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Chauncey F. Ryder   Click Images to Enlarge

Chauncey F. Ryder

Children at the Beach
Oil on canvas
16 x 20 ΒΌ inches

Chauncey F. Ryder

New England Landscape
Oil on canvas
30 x 40 inches

Chauncey F. Ryder

(American, 1868-1949)

Chauncey F. Ryder is one of America's most preeminent artists of the early 20th century who established his own unique style of post-impressionism. He was a painter, etcher, lithographer and illustrator who had studios in New Haven, CT, Chicago, New York City and Wilton, NH. He is best known for barren landscapes of New England.

Ryder studied at the Art Institute of Chicago (c. 1891); Smith's Art Academy; Academie Julian, Paris with Jean Paul Laurens (1901) and with Raphael Collins in Paris. He was an Associate (1915) and an Academician (1920) of the National Academy and was an active member of the Salmagundi Club; National Arts Club; Lotos Club; Allied Artists of America; American Water Color Society; Chicago Society of Etchers and the New York Water Color Club. His first major award came in 1907 at the Paris Salon and during his career he won gold medals at the National Academy, American Water Color Society, the National Arts Club; the New York Water Color Society, the Baltimore Watercolor Society and many more. Ryder painted at Monhegan Island, Paris, Wilton (NH), the coasts of Maine and Massachusetts, and he painted gigantic, dynamic figural scenes of World War I throughout Europe.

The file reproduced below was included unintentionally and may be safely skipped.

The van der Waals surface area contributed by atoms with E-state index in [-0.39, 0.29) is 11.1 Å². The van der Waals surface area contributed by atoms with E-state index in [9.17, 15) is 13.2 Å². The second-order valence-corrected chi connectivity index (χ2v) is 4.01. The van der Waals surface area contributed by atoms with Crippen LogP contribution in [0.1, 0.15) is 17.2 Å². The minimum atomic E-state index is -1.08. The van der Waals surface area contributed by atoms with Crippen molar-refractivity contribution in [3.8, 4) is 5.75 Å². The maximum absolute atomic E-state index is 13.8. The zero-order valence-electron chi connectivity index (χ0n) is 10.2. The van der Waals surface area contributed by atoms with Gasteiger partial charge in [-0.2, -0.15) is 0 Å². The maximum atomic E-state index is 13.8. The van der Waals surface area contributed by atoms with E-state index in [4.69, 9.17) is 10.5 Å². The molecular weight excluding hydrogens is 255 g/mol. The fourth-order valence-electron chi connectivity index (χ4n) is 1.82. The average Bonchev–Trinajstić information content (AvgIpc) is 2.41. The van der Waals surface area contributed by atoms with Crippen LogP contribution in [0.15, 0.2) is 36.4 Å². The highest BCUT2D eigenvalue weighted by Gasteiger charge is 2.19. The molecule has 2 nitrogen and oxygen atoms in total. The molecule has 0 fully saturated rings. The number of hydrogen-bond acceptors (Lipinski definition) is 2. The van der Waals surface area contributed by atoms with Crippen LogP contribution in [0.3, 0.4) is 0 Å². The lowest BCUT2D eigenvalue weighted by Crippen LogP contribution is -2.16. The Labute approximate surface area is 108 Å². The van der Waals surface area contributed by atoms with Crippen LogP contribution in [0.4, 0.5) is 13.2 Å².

Ryder is represented in the permanent collections of over 50 museums, including the Metropolitan Museum of Art; Art Institute of Chicago; Pennsylvania Academy of Fine Art; Baltimore Museum of Art; Corcoran Gallery of Art; National Portrait Gallery; National Academy of Design; Carnegie Art Institute; Museum of Modern Art and more. He is primarily known for his sparsely painted expansive landscape in which few figures appear. For Ryder, nature reigned supreme.

Ryder is best known for his serene and tranquil landscapes that are desolate and oftentimes barren. Being highly influenced by the Expressionists, after his return from Europe he began to broaden his impressionistic brushwork and minimize brushstroke in order to express the sense of a place with as few lines as possible. His unique brushwork and beautiful designs are identifiably as "his artistic signature."